IAB Europe has created a new Sustainability Standards Committee, established to help industry players reduce their energy consumption and carbon emissions produced through digital media.
Citing the internet’s 2-4 percent contribution to global carbon emissions, IAB Europe said the committee will create standards designed to scale back the environmental impact of the digital advertising industry. These include a ‘Green Media standard’, comprising “practical and measurable steps” for participants to implement in order to decarbonise their digital media.
“As the industry and wider society become increasingly aware of the climate crisis, and the impact that the internet and digital ads have on the environment, it has now become more important than ever to take responsibility and action,” the association said.
Led by Andrew Hayward-Wright, Programmatic & Sustainability Advisor for IAB Europe, the Sustainability Standards Committee is open to all IAB Europe members, including corporate companies and national-level IABs across Europe.
“IAB Europe and its members are perfectly positioned to help create independent governance and standards around the delivery of digital advertising and its sustainability,” said Hayward-Wright. “In doing so we hope to help the digital advertising industry be accountable for its own emissions and one of the first industries as a whole to reach net zero.”
The rising tide of sustainability standards
The rise of streaming, programmatic and digital advertising inevitably increases the industry’s carbon footprint – and the idea that those emissions can simply be offset is rapidly running out of steam, unless anyone has one billion trees lying around. Hence the more recent emphasis on decarbonisation, reducing emissions across the full journey of an ad campaign.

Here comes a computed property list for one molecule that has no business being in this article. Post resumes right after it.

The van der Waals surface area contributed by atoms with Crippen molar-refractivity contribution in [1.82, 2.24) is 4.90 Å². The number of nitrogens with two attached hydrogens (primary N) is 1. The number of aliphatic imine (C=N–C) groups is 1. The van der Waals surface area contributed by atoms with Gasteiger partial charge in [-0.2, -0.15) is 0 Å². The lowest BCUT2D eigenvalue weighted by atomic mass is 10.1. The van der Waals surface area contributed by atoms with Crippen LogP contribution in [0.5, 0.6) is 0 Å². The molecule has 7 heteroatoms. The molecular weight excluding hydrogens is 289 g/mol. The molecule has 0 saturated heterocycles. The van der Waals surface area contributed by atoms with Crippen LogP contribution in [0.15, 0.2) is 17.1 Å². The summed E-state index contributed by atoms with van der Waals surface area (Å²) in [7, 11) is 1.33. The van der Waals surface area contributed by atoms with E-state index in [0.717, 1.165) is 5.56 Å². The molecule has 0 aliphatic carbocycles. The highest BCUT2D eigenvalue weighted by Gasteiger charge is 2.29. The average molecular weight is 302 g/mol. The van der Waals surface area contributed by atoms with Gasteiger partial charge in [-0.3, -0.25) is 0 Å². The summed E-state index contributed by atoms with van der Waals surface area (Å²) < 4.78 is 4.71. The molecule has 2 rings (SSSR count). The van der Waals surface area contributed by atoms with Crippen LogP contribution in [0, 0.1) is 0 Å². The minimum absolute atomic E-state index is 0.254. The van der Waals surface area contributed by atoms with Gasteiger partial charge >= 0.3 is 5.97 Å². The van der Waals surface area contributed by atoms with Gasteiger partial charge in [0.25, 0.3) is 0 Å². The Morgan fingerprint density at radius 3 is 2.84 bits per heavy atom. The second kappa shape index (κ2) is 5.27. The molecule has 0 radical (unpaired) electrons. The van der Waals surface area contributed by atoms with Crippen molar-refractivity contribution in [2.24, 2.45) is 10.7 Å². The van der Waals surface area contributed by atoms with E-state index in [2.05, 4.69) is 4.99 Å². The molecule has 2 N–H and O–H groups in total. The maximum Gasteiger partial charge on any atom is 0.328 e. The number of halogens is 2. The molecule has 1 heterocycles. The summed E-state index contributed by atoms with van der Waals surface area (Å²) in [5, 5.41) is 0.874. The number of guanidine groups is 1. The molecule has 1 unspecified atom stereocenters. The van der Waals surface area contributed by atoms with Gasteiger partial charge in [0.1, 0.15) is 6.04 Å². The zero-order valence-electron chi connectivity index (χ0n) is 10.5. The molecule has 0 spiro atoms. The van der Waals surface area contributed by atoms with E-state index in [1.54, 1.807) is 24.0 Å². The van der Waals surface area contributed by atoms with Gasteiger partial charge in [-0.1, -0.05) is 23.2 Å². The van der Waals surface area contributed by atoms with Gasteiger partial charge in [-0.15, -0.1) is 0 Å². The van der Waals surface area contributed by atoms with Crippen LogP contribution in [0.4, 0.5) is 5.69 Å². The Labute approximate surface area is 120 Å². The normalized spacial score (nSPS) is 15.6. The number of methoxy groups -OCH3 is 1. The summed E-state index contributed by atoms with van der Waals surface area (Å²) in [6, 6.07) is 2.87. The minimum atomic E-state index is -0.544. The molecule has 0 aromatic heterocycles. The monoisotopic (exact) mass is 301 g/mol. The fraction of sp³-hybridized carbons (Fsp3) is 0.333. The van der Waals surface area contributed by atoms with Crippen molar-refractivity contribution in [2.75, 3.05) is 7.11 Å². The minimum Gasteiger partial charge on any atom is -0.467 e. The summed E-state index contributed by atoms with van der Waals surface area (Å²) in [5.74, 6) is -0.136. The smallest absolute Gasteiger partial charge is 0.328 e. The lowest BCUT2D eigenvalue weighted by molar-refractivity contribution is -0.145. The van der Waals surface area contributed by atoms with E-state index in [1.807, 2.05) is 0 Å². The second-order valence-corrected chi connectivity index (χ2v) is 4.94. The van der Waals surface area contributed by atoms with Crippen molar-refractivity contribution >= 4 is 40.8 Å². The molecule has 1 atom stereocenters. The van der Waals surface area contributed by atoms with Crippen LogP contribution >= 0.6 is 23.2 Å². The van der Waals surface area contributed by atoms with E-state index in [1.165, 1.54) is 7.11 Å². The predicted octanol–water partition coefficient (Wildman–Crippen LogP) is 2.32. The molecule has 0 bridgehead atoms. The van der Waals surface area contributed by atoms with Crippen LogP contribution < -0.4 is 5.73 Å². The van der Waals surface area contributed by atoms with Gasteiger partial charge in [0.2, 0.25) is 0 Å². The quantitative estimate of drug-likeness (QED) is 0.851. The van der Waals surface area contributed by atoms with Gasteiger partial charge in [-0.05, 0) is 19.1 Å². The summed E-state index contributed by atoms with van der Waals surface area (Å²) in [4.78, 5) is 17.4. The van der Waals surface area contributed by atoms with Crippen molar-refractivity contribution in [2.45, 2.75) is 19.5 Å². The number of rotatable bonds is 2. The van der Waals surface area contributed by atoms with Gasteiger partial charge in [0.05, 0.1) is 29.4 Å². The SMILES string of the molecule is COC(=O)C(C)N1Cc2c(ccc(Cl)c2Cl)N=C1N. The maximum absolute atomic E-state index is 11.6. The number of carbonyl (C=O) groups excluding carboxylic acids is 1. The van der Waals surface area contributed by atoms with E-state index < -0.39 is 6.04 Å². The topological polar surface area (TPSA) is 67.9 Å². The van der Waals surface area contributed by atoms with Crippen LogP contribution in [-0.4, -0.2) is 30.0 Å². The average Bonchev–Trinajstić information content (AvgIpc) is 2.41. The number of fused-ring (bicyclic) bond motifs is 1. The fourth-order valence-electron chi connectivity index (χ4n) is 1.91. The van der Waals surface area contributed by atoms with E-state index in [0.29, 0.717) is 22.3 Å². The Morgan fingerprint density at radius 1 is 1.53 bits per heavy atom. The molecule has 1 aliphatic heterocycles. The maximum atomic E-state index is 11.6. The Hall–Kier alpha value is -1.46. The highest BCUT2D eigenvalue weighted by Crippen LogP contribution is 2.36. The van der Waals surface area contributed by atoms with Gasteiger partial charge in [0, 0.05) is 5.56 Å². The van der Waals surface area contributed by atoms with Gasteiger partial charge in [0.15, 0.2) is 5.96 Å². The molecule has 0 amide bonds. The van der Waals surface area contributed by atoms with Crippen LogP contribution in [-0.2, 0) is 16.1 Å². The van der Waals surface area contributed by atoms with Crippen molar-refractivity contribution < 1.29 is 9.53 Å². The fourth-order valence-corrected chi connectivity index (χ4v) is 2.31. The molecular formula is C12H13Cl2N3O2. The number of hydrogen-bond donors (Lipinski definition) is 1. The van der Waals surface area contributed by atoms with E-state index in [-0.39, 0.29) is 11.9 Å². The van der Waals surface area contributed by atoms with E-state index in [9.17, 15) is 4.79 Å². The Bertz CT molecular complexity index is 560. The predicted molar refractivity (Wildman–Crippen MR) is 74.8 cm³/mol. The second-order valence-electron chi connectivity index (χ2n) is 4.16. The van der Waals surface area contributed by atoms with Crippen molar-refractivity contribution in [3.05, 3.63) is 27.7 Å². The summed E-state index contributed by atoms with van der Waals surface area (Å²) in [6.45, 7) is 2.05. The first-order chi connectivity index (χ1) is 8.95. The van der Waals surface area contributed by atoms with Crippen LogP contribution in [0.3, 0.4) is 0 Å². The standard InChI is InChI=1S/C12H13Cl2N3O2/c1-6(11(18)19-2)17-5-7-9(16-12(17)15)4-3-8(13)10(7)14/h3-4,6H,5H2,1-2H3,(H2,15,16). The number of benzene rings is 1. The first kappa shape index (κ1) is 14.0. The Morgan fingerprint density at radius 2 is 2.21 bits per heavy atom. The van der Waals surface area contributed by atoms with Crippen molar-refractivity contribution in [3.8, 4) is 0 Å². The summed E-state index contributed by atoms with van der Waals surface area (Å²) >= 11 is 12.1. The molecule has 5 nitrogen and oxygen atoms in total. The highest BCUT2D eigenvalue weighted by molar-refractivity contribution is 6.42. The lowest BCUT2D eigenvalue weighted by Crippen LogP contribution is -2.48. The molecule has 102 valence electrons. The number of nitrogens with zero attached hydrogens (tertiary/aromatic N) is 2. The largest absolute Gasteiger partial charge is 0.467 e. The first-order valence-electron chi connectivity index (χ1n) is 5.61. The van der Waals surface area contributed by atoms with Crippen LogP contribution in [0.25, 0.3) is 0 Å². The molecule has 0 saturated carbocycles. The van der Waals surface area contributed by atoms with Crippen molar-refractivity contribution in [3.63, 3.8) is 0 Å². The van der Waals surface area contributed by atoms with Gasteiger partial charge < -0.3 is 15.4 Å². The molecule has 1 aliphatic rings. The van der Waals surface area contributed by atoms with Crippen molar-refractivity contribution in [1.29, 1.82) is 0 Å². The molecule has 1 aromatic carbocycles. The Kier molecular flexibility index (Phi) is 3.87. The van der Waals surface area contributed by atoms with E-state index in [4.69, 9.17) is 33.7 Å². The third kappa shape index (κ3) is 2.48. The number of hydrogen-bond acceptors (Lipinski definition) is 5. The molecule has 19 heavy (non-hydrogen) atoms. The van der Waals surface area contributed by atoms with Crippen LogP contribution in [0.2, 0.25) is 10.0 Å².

That not only means implementing sustainable production on adverts themselves (from energy usage to travel emissions), but also managing the more hidden environmental costs of serving ads through programmatic channels, with various ad tech mechanisms firing in the milliseconds it takes for an auction to take place. Marketing agency Fifty-Five estimates that a typical digital ad campaign produces 323 tonnes of CO2 – the equivalent of 160 round-trip flights between Paris and New York.
Because those technology vendors are separate businesses (including ad exchanges, servers and verification tools), trade bodies are looking to unify efforts to decarbonise this complex process. The largest of these initiatives is Ad Net Zero, launched by the Advertising Association (AA) in partnership with the IPA and ISBA, to reach net zero carbon emissions by 2030. The UK programme was rolled out globally at this year’s Cannes Lions.
Further carbon-neutral inroads are being made by companies explicitly focused on sustainability. Scope3 takes its name from the type of carbon emissions not directly generated by an organisation, but by entities along its supply chain. Good-Loop offers a free carbon calculator, allowing brands and agencies to measure the carbon footprint of their online adverts. GroupM announced a similar project this year, aiming to standardise decarbonisation approaches across advertisers, agencies, media and tech firms.
And now IAB Europe looks to build industry standards for digital advertising, producing clear objectives for companies seeking to tackle impacts that can otherwise seem insurmountable. “Over the course of 2022 there has been a lot of activity and conversations around the climate crisis, the sustainability of digital advertising and its contribution to the global carbon footprint,” said Hayward-Wright. “The time to act is now.”